I Corinthians 4:2 Moreover it is required in stewards that one be found faithful.
False responsibility is a widespread problem, and so pervasive that most people who suffer from it have no idea they have this spiritual disease. They think it’s simply part of their personality when it’s actually a demonic pressure from the outside. It’s one of the great problems of this age, and has brought untold misery to millions—from those who struggle under it to those who interact with those struggling.
It’s characterized by misreading the Scripture above in one of these ways:
• It’s required that I make sure that certain things happen.
• It’s required that I bear the responsibility for guaranteeing certain outcomes.
• It’s required that I worry, and I have good reasons for doing that.
• It’s required that I make everyone happy/like me.
• It’s required that I make sure my wife/husband/children are never unhappy or angry.
• It’s required of me to be responsible for someone else’s walk with Christ.
Doesn’t that list get ridiculous? It does but it doesn’t seem that foolish when it remains inside and unstated. It only looks that way when it’s brought into the light.
The simple truth is that we are called only to be faithful. That means that we do what God wants us to do, and we leave the rest in His capable hands. Except for parents of young children and those who have direct oversight for other people, we are not responsible for what other people do. Most of us take on the burden of guaranteeing certain outcomes—and reaping the terrible weight and stress of that trap—instead of realizing that we have a limited and focused responsibility—to do what the Lord wants us to do.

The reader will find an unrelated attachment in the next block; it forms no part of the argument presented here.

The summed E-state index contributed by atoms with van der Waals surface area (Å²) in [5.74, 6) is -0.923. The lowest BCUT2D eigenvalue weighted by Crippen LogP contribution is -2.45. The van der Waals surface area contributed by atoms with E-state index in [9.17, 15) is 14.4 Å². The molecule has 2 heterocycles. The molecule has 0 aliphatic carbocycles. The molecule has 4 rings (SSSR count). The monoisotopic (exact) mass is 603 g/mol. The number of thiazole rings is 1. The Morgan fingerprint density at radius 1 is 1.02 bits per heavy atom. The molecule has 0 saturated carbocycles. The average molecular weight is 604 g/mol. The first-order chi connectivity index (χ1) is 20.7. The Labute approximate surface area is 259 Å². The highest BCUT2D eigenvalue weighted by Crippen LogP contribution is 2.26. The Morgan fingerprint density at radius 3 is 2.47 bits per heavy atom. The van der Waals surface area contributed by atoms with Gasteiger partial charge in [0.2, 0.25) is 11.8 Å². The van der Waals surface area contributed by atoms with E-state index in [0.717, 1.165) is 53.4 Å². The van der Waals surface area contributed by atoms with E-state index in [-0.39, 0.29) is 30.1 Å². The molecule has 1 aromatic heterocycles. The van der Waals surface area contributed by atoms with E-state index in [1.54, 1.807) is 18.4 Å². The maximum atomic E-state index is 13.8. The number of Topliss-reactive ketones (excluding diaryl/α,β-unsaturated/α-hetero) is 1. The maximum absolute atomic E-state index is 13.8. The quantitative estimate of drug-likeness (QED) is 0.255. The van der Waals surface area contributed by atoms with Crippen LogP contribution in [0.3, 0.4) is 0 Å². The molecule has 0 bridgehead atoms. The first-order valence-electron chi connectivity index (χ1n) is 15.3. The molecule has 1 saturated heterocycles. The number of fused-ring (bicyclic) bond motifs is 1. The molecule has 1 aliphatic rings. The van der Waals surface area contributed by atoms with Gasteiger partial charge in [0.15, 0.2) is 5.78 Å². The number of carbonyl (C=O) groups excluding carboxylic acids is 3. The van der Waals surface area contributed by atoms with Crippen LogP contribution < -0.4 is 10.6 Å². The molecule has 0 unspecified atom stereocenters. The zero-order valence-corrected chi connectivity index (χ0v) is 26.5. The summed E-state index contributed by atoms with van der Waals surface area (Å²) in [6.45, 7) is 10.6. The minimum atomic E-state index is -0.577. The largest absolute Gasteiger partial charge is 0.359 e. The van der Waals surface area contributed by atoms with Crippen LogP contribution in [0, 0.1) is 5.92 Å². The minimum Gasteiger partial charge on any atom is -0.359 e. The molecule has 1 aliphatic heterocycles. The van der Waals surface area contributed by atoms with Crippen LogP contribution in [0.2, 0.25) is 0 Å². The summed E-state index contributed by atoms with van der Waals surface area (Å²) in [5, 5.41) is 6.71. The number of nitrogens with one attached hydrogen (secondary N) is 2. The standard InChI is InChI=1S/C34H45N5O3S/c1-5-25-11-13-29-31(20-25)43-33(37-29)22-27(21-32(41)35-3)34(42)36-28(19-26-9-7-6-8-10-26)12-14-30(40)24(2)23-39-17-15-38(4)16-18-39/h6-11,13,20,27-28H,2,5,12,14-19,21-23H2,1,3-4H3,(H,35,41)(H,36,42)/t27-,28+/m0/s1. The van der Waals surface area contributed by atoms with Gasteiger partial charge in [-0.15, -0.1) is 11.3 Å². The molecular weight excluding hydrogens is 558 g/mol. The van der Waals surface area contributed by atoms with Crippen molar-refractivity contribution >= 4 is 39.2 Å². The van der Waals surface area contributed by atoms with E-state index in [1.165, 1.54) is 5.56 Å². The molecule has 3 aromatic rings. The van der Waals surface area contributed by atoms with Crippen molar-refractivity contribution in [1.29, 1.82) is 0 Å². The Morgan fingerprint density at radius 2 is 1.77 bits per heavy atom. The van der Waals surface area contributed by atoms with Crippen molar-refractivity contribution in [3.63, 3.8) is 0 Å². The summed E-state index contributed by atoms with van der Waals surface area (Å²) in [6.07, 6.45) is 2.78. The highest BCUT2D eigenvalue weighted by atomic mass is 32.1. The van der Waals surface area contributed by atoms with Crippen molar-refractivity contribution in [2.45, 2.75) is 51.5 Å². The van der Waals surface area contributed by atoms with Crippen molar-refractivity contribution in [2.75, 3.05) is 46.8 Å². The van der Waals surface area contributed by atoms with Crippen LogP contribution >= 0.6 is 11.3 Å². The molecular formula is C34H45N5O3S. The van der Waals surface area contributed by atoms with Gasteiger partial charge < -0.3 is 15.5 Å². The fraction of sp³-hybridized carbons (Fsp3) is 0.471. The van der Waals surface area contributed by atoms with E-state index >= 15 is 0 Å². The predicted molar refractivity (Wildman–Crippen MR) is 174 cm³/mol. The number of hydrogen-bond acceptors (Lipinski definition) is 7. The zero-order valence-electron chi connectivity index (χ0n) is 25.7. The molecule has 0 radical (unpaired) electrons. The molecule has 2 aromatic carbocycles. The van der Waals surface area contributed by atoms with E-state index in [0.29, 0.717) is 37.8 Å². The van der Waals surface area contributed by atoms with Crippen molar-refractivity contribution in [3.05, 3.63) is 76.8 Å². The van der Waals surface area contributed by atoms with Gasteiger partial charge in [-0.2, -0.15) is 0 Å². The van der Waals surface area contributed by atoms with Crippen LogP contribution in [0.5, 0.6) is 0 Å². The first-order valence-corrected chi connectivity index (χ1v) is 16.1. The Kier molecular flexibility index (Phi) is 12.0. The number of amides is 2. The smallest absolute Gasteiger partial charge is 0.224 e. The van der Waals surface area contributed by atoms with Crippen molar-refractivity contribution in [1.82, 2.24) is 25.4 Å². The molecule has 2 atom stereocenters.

This is a deeply rooted problem in those who suffer from it, and it’s an issue that needs attention and prayer. We can begin the process by asking what would happen if we stopped taking responsibility for other people’s happiness, or if we realized that we actually don’t have control over the areas we might think we do (and that acting as if we do isn’t good for anyone). This usually produces a fear of some sort—even a terror or panic at what might happen. This is the point where we begin to work things through with His help, or let the fear stop us.
We are not God, and we are not to take over the areas that are His. Other people are going to do things we don’t want, and it’s generally not on us to take control of things and make sure they turn out the way we think. Of course, the sins and failures of others will bring us new opportunities to be a faithful steward, but we’re still not responsible for anything other than our own actions.
Getting free from false responsibility doesn’t mean that we let everything go; the choices are not control vs. a lack of responsibility. It only means that we need to learn and do our real responsibilities, and truly trust Him for the rest.
Prayer: Lord, please show me where I’m operating under false responsibility. I can’t see it if You don’t show me. Minister to my fears that keep me operating this way. Show me where and how I’m to be faithful, and help me to see how much You want to be God in my life and the lives of those around me.